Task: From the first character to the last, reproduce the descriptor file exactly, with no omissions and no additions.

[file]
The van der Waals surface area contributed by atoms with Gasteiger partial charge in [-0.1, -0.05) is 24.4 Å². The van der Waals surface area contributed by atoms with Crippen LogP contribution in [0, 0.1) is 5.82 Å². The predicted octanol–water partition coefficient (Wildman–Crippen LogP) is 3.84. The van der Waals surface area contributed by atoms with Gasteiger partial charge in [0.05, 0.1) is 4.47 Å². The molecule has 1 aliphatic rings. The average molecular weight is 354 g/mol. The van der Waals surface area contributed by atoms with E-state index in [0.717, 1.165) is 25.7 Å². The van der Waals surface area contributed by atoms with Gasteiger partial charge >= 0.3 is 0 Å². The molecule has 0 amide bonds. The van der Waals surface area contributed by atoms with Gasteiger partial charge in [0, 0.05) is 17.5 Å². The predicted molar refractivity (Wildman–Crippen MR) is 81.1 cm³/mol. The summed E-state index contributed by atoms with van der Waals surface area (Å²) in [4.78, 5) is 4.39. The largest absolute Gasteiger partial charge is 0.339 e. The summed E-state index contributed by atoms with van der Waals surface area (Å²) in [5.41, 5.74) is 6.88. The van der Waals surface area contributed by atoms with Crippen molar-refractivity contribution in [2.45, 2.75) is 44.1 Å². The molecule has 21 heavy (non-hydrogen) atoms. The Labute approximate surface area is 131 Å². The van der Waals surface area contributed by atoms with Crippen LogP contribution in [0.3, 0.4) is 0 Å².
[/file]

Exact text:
The van der Waals surface area contributed by atoms with Gasteiger partial charge in [-0.1, -0.05) is 24.4 Å². The van der Waals surface area contributed by atoms with Crippen LogP contribution in [0, 0.1) is 5.82 Å². The predicted octanol–water partition coefficient (Wildman–Crippen LogP) is 3.84. The van der Waals surface area contributed by atoms with Gasteiger partial charge in [0.05, 0.1) is 4.47 Å². The molecule has 1 aliphatic rings. The average molecular weight is 354 g/mol. The van der Waals surface area contributed by atoms with E-state index in [0.717, 1.165) is 25.7 Å². The van der Waals surface area contributed by atoms with Gasteiger partial charge >= 0.3 is 0 Å². The molecule has 0 amide bonds. The van der Waals surface area contributed by atoms with Gasteiger partial charge in [0, 0.05) is 17.5 Å². The predicted molar refractivity (Wildman–Crippen MR) is 81.1 cm³/mol. The summed E-state index contributed by atoms with van der Waals surface area (Å²) in [4.78, 5) is 4.39. The largest absolute Gasteiger partial charge is 0.339 e. The summed E-state index contributed by atoms with van der Waals surface area (Å²) in [5.41, 5.74) is 6.88. The van der Waals surface area contributed by atoms with Crippen molar-refractivity contribution in [2.45, 2.75) is 44.1 Å². The molecule has 21 heavy (non-hydrogen) atoms. The Labute approximate surface area is 131 Å². The van der Waals surface area contributed by atoms with Crippen LogP contribution in [0.3, 0.4) is 0 Å².